St. Anselm Institute - Past Public Lectures
Claudio Monteverdi: The Man and His Music
(A Special Three Notch'd Road Ensemble Pre-Concert Lecture)
Music lovers and novices, you're invited to hear Fiona Hughes (TNR violinist and Artistic Director) and Peter Walker (TNR bass soloist) speak about the music and achievements of Claudio Monteverdi (1567-1643). The expressive power and structure of baroque music owes much to the work of this famous Italian priest-composer from Cremona, whose impact on the subsequent development of both sacred and secular music is unparalleled. This lecture will include a few live demonstrations, so come, listen and enjoy!
If the lecture leaves you wanting more, then on Saturday, Nov. 4 at 7:30pm, at First Presbyterian Church, 500 Park St., Three Notch'd Road will offer a special 450th commemorative "Monteverdi: Venetian Splendor" concert, featuring a larger, mixed consort of instruments and voices, including soprano Teresa Wakim. Tickets available online and at the door: Adults $20; Students are FREE.
The Most Reverend Wilton D. Gregory, S.L.D.
Metropolitan Archbishop of Atlanta
"We are All the Lord's"
Missed the lecture? Watch it here.
ALL are invited to attend this public lecture, which will begin at 6:30pm in Minor Hall Auditorium, and to the post-lecture reception at the nearby Colonnade Club (Pavilion VII).
Catholic University of America
"Who and What is a Person?"
Talk about the inherent dignity and inalienable rights of the human person is as commonplace today as the classic definition of the Trinity as Three-Persons-in-One, but can we explain what we mean when we use the term "person"? Prof. Walsh contends it is a great error of modern philosophy to diminish a "person" to mean only our biological body, our consciousness, our freedom, our autonomy, our identity, or our relation to others. A "person" can never be described fully in these terms for the person extends beyond the material, the limits of what we can think and feel, and even the sum of our past. This never-complete, nearly indefinable quality of each person is not a philosophical dead end or an ineffable theological mystery; rather, it reveals and points us toward a new perspective, one that allows us to glimpse who and what a person truly is: the Apocalypse of History.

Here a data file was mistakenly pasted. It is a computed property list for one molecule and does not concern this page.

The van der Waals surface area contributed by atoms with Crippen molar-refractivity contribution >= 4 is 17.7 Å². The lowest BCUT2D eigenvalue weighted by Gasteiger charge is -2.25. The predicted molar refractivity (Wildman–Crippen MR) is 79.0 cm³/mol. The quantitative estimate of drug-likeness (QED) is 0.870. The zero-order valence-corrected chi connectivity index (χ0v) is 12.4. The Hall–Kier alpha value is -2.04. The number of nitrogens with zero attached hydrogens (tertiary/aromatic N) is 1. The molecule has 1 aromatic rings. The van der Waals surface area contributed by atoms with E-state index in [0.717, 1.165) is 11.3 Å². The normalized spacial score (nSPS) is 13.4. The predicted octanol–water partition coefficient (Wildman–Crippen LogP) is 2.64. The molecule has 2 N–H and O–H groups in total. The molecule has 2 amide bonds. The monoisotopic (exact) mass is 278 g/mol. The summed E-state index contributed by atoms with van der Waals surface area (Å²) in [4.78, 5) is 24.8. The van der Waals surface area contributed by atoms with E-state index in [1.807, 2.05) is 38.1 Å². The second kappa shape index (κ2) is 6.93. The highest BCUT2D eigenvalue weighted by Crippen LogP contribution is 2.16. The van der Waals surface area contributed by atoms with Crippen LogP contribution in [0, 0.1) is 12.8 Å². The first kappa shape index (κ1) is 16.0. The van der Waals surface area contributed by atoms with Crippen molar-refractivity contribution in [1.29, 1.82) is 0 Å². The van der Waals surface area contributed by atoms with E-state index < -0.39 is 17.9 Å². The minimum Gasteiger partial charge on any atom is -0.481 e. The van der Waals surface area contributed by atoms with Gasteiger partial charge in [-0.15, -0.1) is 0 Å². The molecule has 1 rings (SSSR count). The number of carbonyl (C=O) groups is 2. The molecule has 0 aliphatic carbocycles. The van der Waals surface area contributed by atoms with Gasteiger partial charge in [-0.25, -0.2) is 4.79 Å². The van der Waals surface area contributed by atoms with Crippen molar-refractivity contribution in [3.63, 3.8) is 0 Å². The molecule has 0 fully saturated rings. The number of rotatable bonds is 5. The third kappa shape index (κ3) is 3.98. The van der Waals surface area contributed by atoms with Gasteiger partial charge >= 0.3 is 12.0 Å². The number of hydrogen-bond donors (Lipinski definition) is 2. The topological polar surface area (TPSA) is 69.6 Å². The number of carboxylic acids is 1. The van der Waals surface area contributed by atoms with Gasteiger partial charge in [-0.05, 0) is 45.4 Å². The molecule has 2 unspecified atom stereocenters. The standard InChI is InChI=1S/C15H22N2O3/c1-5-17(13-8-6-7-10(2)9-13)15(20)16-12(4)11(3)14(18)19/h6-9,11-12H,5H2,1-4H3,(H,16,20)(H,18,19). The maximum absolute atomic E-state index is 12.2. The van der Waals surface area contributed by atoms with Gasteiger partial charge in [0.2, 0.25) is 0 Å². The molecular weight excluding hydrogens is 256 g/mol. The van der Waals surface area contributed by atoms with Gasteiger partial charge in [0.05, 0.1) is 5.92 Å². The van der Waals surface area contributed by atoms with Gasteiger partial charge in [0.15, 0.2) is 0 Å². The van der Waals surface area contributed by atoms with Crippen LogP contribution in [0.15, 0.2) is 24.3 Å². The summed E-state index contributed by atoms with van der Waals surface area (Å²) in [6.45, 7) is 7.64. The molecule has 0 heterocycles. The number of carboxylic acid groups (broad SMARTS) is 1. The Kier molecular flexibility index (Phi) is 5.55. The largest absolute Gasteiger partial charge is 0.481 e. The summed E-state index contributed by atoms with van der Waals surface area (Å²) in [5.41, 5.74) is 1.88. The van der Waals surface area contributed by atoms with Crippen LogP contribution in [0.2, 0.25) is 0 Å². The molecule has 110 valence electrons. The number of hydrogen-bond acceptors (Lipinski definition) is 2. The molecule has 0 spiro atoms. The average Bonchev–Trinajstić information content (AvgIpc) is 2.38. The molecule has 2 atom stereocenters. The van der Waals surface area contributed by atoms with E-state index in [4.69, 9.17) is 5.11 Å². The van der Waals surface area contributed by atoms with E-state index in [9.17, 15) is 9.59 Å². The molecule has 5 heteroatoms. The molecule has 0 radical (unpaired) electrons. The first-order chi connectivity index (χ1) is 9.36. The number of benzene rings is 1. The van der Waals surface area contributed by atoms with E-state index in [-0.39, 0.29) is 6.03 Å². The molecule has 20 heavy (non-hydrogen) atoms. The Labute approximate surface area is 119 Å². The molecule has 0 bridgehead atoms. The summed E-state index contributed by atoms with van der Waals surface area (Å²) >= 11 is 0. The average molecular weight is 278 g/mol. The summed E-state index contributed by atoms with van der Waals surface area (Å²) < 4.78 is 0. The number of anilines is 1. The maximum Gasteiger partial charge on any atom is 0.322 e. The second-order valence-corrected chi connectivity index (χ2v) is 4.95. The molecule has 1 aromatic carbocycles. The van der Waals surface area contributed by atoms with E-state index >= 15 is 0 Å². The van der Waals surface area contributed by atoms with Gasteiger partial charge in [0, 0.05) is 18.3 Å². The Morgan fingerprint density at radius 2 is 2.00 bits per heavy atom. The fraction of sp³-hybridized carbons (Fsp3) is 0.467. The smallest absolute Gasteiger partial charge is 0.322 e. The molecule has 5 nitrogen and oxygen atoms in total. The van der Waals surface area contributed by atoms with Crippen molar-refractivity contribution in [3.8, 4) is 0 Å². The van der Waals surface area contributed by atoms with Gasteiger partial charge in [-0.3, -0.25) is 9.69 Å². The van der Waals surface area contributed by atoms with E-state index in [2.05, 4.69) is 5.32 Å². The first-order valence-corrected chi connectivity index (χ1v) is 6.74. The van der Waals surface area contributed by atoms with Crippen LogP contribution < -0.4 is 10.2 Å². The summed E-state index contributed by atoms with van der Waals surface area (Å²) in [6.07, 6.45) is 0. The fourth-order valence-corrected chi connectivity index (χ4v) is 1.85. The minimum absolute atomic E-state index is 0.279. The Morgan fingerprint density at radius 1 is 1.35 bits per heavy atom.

All are invited to attend this public lecture.
Thursday, Sept. 14, 2017 (5:15pm)
UVA Minor Hall Auditorium
Missed this lecture? Watch it here.
Kate Hennessy will visit the University of Virginia September 14-15 to share her memories and new family biography, Dorothy Day: The World will be Saved by Beauty (2017). Kate is the granddaughter of Dorothy Day (1897-1980), a famous Catholic convert, cofounder of the Catholic Worker Movement and Houses of Hospitality, and a heroic American social activist who tirelessly advocated for peace and the poor among us. All are invited to attend this free public lecture, so bring a friend or attend and introduce yourself to someone new.
UVA Bookstore will offer Kate's family biography of Dorothy Day for purchase in the Lobby of Minor Hall before the lecture, starting at 4:45pm. Kate looks forward to meeting you and will happily sign these or any copies of her book upon request.
St. Rose of Lima: The First Saint of the Americas
Descartes and the Journey of the Mind to God
Professor of Philosophy
University of Virginia
Rene Descartes's Discourse on Method and his Meditations on First Philosophy are widely recognized as radical breaks from ancient and medieval ways of thinking, as revolutionary starting points for the Scientific Revolution and of new forms of mathematics and philosophy, and as the foundations from which the modern, liberated yet deeply skeptical self emerged.
For all this, Descartes's works were initially placed on the Church's Index librorum prohibitorum and he has ever since been both praised and decried for opening and legitimizing the intellectual pathway to modernity's pervasive materialism, atheism, and psychological reductionism. And yet..., Descartes understood himself to be a devout Christian and his Meditations as a defense of the Catholic Church, which creates the real possibility that perhaps we don't yet fully understand Descartes's larger project and its significance for us today. For the rest of this story, we'll see you on Thursday at 5:15pm.